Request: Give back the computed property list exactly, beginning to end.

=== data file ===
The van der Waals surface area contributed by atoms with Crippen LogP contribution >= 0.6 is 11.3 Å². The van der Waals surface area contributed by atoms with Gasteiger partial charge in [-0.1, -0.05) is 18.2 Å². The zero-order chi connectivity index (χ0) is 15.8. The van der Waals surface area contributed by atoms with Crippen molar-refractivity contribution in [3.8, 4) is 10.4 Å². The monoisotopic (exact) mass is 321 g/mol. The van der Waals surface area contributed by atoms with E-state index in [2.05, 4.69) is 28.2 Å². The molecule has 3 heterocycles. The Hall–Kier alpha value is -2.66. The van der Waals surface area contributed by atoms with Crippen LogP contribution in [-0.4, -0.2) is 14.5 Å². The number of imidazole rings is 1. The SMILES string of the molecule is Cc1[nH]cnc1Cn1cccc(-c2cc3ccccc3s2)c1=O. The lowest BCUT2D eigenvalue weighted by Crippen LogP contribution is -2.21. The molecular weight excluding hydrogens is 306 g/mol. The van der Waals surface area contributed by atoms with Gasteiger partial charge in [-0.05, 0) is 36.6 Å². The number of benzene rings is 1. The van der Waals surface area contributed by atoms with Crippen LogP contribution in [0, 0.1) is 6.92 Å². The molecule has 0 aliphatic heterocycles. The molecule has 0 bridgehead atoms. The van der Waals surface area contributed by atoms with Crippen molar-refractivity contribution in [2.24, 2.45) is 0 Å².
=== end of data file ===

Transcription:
The van der Waals surface area contributed by atoms with Crippen LogP contribution >= 0.6 is 11.3 Å². The van der Waals surface area contributed by atoms with Gasteiger partial charge in [-0.1, -0.05) is 18.2 Å². The zero-order chi connectivity index (χ0) is 15.8. The van der Waals surface area contributed by atoms with Crippen molar-refractivity contribution in [3.8, 4) is 10.4 Å². The monoisotopic (exact) mass is 321 g/mol. The van der Waals surface area contributed by atoms with E-state index in [2.05, 4.69) is 28.2 Å². The molecule has 3 heterocycles. The Hall–Kier alpha value is -2.66. The van der Waals surface area contributed by atoms with Crippen LogP contribution in [-0.4, -0.2) is 14.5 Å². The number of imidazole rings is 1. The SMILES string of the molecule is Cc1[nH]cnc1Cn1cccc(-c2cc3ccccc3s2)c1=O. The lowest BCUT2D eigenvalue weighted by Crippen LogP contribution is -2.21. The molecular weight excluding hydrogens is 306 g/mol. The van der Waals surface area contributed by atoms with Gasteiger partial charge in [-0.05, 0) is 36.6 Å². The number of benzene rings is 1. The van der Waals surface area contributed by atoms with Crippen LogP contribution in [0, 0.1) is 6.92 Å². The molecule has 0 aliphatic heterocycles. The molecule has 0 bridgehead atoms. The van der Waals surface area contributed by atoms with Crippen molar-refractivity contribution in [2.24, 2.45) is 0 Å².